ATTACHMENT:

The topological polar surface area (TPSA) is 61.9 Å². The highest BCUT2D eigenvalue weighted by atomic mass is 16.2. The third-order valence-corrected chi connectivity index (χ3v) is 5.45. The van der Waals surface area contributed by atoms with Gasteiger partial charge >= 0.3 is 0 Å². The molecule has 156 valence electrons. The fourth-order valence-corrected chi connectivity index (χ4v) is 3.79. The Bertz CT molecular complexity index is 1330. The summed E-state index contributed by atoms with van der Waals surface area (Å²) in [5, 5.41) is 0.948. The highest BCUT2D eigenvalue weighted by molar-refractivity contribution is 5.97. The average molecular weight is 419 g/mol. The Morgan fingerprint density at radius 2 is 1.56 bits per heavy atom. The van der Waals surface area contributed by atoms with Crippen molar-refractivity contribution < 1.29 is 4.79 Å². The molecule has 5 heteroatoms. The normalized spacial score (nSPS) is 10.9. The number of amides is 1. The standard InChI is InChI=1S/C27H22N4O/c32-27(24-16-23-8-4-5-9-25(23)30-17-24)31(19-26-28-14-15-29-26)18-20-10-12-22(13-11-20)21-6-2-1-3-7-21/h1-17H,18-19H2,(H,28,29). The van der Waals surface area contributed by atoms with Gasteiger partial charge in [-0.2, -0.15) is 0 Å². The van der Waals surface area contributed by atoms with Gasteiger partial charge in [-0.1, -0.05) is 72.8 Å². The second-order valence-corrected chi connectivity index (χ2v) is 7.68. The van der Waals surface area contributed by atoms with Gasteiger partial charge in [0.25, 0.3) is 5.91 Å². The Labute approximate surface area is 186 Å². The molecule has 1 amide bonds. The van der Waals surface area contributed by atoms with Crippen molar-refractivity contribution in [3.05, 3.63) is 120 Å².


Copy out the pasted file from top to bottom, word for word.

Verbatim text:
The topological polar surface area (TPSA) is 61.9 Å². The highest BCUT2D eigenvalue weighted by atomic mass is 16.2. The third-order valence-corrected chi connectivity index (χ3v) is 5.45. The van der Waals surface area contributed by atoms with Gasteiger partial charge >= 0.3 is 0 Å². The molecule has 156 valence electrons. The fourth-order valence-corrected chi connectivity index (χ4v) is 3.79. The Bertz CT molecular complexity index is 1330. The summed E-state index contributed by atoms with van der Waals surface area (Å²) in [5, 5.41) is 0.948. The highest BCUT2D eigenvalue weighted by molar-refractivity contribution is 5.97. The average molecular weight is 419 g/mol. The Morgan fingerprint density at radius 2 is 1.56 bits per heavy atom. The van der Waals surface area contributed by atoms with Crippen molar-refractivity contribution < 1.29 is 4.79 Å². The molecule has 5 heteroatoms. The normalized spacial score (nSPS) is 10.9. The number of amides is 1. The standard InChI is InChI=1S/C27H22N4O/c32-27(24-16-23-8-4-5-9-25(23)30-17-24)31(19-26-28-14-15-29-26)18-20-10-12-22(13-11-20)21-6-2-1-3-7-21/h1-17H,18-19H2,(H,28,29). The van der Waals surface area contributed by atoms with Gasteiger partial charge in [-0.2, -0.15) is 0 Å². The van der Waals surface area contributed by atoms with Gasteiger partial charge in [-0.1, -0.05) is 72.8 Å². The second-order valence-corrected chi connectivity index (χ2v) is 7.68. The van der Waals surface area contributed by atoms with Gasteiger partial charge in [0.25, 0.3) is 5.91 Å². The Labute approximate surface area is 186 Å². The molecule has 1 amide bonds. The van der Waals surface area contributed by atoms with Crippen molar-refractivity contribution in [3.05, 3.63) is 120 Å².